'Some days I get upset or angry and other days I'm grateful for what I have'
Case study: Gemma Gallagher
Gemma Gallagher is turning 40 this month and while her life as a nanny and aunt (of 10 — soon-to-be 11) is filled with children, the Offaly woman doesn’t have any of her own.
Married to Hubert, she has been trying to conceive for the past four years to no avail.
“When we decided to try for a baby in 2014, I didn’t think there would be any problem,” says Gemma who lives in Dublin. “I always had a regular cycle, so when nothing happened after six months I decided to go to a GP which is the advice given to women over 35.
“I attended a lovely doctor who took a detailed general and menstrual history. I told him my cycles were regular but have often been painful and heavy, since my first period aged 11. And I was fatigued, which had always been put down to me being slightly anaemic.”
After being referred to the Coombe, she underwent a diagnostic laparoscopy, D&C and a hysteroscopy and it was discovered that she had a blocked fallopian tube and stage four endometriosis.
“I was shocked, but also felt relief that I wasn’t crazy and didn’t have a low pain threshold,” says Gemma. “I wasn’t being dramatic about my painful periods but had actually been suffering with a chronic illness for over 20 years. However, I was devastated when I realised the impact it could have on my fertility — and I cried.
“I was sent for an MRI, CT scan and colonoscopy to figure out what my surgical option would be — and discovered it could result in a bowel resection with a risk of a stoma, possibly permanent. I was terrified at the thought so I postponed.”
She received a further knock when a trip to a fertility clinic revealed that due to her condition, she would not be a suitable candidate for IVF treatment so was told to wait for conception to happen naturally.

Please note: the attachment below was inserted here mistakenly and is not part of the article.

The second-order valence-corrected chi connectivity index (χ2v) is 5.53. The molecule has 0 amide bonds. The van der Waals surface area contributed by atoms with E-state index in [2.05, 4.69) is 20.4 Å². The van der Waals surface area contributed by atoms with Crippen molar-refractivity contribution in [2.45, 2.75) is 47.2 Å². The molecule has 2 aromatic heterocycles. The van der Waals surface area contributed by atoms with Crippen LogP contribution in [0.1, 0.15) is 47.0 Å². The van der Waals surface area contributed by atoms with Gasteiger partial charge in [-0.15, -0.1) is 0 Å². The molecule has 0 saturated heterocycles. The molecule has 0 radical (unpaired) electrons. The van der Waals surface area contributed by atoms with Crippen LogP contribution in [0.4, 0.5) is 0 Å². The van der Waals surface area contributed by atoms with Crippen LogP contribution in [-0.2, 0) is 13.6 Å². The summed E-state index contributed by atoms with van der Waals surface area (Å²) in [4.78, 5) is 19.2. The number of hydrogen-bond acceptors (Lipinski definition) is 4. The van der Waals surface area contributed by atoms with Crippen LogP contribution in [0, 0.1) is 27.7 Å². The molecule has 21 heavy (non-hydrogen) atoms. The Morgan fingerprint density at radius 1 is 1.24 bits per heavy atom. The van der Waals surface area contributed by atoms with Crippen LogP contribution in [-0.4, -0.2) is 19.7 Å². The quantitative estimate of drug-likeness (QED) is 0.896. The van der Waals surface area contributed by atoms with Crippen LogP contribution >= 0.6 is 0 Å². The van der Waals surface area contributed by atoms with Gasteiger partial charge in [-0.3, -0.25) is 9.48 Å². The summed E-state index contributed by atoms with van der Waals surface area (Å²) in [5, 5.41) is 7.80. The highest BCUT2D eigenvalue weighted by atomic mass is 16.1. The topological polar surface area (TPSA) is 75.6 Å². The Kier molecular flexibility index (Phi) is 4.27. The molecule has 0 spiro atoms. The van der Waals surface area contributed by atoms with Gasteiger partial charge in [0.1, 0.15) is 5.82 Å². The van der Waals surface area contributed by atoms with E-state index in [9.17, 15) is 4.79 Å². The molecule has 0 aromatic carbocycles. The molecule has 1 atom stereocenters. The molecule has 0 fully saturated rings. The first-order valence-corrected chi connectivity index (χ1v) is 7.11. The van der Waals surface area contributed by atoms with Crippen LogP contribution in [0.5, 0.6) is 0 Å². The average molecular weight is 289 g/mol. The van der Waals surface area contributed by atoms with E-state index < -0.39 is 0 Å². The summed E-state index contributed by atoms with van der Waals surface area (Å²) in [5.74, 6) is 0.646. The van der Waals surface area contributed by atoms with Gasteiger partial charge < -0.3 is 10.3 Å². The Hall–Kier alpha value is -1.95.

But her symptoms had begun to get worse and she realised that this could not continue indefinitely so decided to do some research of her own which led her to looking into going abroad for treatment.
“I started to do my own research and realised (through the Endometriosis Association of Ireland) that the Gold Standard of treatment for endometriosis is complete excision but this is not available in Ireland — instead here, they do an ablation and excision and each ineffective surgery affects fertility,” she says.
“I started to look into treatment abroad and decided on Chris Mann in the UK based on his vast training and experience — and he was confident he could completely excise all the endo without the need for a bowel resection. I was delighted and relieved. It was very expensive but I could not continue on any longer as I was. So with my husband’s full support, I had my excision surgery, was back to work two weeks later and have been recovering steadily since.”
Gemma was told that the best chance of conceiving naturally is the first six months after surgery. She isn’t pregnant yet, but she remains hopeful.
“The surgery seems to have disrupted my cycle but I am still hopeful and will wait until next year before I make any decisions on IVF,” she says. “This will only be a possibility if the state-funded IVF actually happens as our savings went on this surgery. I am three years post diagnosis and every year reduces my chances of having a baby naturally. Some days I get upset or angry and other days I’m grateful for what I have — my husband, family and friends and all the children that are in my life — on those days, I know I can be happy whatever happens.”